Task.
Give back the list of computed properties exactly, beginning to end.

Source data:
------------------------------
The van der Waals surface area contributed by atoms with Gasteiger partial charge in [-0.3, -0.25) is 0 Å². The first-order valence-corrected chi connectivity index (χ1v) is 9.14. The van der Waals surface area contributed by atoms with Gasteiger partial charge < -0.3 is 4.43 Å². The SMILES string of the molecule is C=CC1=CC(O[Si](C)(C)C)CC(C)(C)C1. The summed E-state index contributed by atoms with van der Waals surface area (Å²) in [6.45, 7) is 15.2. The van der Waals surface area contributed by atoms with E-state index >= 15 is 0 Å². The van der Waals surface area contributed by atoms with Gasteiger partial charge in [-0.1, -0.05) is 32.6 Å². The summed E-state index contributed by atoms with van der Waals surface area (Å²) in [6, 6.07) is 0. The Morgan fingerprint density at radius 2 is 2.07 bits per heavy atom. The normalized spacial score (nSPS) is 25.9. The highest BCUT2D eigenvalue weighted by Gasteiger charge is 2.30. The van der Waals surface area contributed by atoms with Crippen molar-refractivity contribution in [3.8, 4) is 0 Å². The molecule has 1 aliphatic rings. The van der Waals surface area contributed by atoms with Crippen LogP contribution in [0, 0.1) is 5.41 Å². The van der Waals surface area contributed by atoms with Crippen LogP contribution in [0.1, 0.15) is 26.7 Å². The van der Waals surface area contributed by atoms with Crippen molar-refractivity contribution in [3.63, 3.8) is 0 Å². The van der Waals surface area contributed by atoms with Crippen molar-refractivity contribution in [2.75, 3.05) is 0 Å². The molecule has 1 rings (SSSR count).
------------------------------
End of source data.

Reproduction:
The van der Waals surface area contributed by atoms with Gasteiger partial charge in [-0.3, -0.25) is 0 Å². The first-order valence-corrected chi connectivity index (χ1v) is 9.14. The van der Waals surface area contributed by atoms with Gasteiger partial charge < -0.3 is 4.43 Å². The SMILES string of the molecule is C=CC1=CC(O[Si](C)(C)C)CC(C)(C)C1. The summed E-state index contributed by atoms with van der Waals surface area (Å²) in [6.45, 7) is 15.2. The van der Waals surface area contributed by atoms with E-state index >= 15 is 0 Å². The van der Waals surface area contributed by atoms with Gasteiger partial charge in [-0.1, -0.05) is 32.6 Å². The summed E-state index contributed by atoms with van der Waals surface area (Å²) in [6, 6.07) is 0. The Morgan fingerprint density at radius 2 is 2.07 bits per heavy atom. The normalized spacial score (nSPS) is 25.9. The highest BCUT2D eigenvalue weighted by Gasteiger charge is 2.30. The van der Waals surface area contributed by atoms with Crippen molar-refractivity contribution in [3.8, 4) is 0 Å². The molecule has 1 aliphatic rings. The van der Waals surface area contributed by atoms with Crippen LogP contribution in [0, 0.1) is 5.41 Å². The van der Waals surface area contributed by atoms with Crippen LogP contribution in [0.1, 0.15) is 26.7 Å². The van der Waals surface area contributed by atoms with Crippen molar-refractivity contribution in [3.63, 3.8) is 0 Å². The van der Waals surface area contributed by atoms with Crippen molar-refractivity contribution in [2.75, 3.05) is 0 Å². The molecule has 1 rings (SSSR count).